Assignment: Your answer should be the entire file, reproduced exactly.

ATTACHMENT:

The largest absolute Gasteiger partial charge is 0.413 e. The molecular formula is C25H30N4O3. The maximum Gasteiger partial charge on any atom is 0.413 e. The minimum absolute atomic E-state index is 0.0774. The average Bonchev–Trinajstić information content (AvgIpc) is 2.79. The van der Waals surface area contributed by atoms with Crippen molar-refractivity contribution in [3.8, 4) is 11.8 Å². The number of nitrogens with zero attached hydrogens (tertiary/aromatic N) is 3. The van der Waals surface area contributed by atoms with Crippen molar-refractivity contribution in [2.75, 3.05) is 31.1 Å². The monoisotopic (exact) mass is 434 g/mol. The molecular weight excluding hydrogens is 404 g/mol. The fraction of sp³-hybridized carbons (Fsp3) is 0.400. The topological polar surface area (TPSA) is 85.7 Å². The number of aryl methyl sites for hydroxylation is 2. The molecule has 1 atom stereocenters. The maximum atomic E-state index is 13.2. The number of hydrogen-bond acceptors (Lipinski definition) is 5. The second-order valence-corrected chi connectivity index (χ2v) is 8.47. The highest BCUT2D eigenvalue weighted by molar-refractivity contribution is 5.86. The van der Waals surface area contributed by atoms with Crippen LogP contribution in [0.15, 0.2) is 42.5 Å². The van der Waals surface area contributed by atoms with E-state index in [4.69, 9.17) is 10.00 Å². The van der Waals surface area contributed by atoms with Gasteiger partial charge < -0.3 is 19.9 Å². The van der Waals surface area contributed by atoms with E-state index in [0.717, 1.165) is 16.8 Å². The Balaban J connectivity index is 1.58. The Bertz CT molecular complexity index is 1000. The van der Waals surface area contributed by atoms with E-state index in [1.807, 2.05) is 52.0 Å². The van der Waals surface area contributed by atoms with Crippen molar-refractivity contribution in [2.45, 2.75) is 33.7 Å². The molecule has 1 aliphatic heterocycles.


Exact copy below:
The largest absolute Gasteiger partial charge is 0.413 e. The molecular formula is C25H30N4O3. The maximum Gasteiger partial charge on any atom is 0.413 e. The minimum absolute atomic E-state index is 0.0774. The average Bonchev–Trinajstić information content (AvgIpc) is 2.79. The van der Waals surface area contributed by atoms with Crippen molar-refractivity contribution in [3.8, 4) is 11.8 Å². The number of nitrogens with zero attached hydrogens (tertiary/aromatic N) is 3. The van der Waals surface area contributed by atoms with Crippen molar-refractivity contribution in [2.75, 3.05) is 31.1 Å². The monoisotopic (exact) mass is 434 g/mol. The molecular weight excluding hydrogens is 404 g/mol. The fraction of sp³-hybridized carbons (Fsp3) is 0.400. The topological polar surface area (TPSA) is 85.7 Å². The number of aryl methyl sites for hydroxylation is 2. The molecule has 1 atom stereocenters. The maximum atomic E-state index is 13.2. The number of hydrogen-bond acceptors (Lipinski definition) is 5. The second-order valence-corrected chi connectivity index (χ2v) is 8.47. The highest BCUT2D eigenvalue weighted by molar-refractivity contribution is 5.86. The van der Waals surface area contributed by atoms with Crippen LogP contribution in [0.15, 0.2) is 42.5 Å². The van der Waals surface area contributed by atoms with E-state index in [4.69, 9.17) is 10.00 Å². The van der Waals surface area contributed by atoms with Gasteiger partial charge < -0.3 is 19.9 Å². The van der Waals surface area contributed by atoms with E-state index in [0.717, 1.165) is 16.8 Å². The Balaban J connectivity index is 1.58. The Bertz CT molecular complexity index is 1000. The van der Waals surface area contributed by atoms with E-state index in [1.807, 2.05) is 52.0 Å². The van der Waals surface area contributed by atoms with Crippen molar-refractivity contribution in [2.45, 2.75) is 33.7 Å². The molecule has 1 aliphatic heterocycles.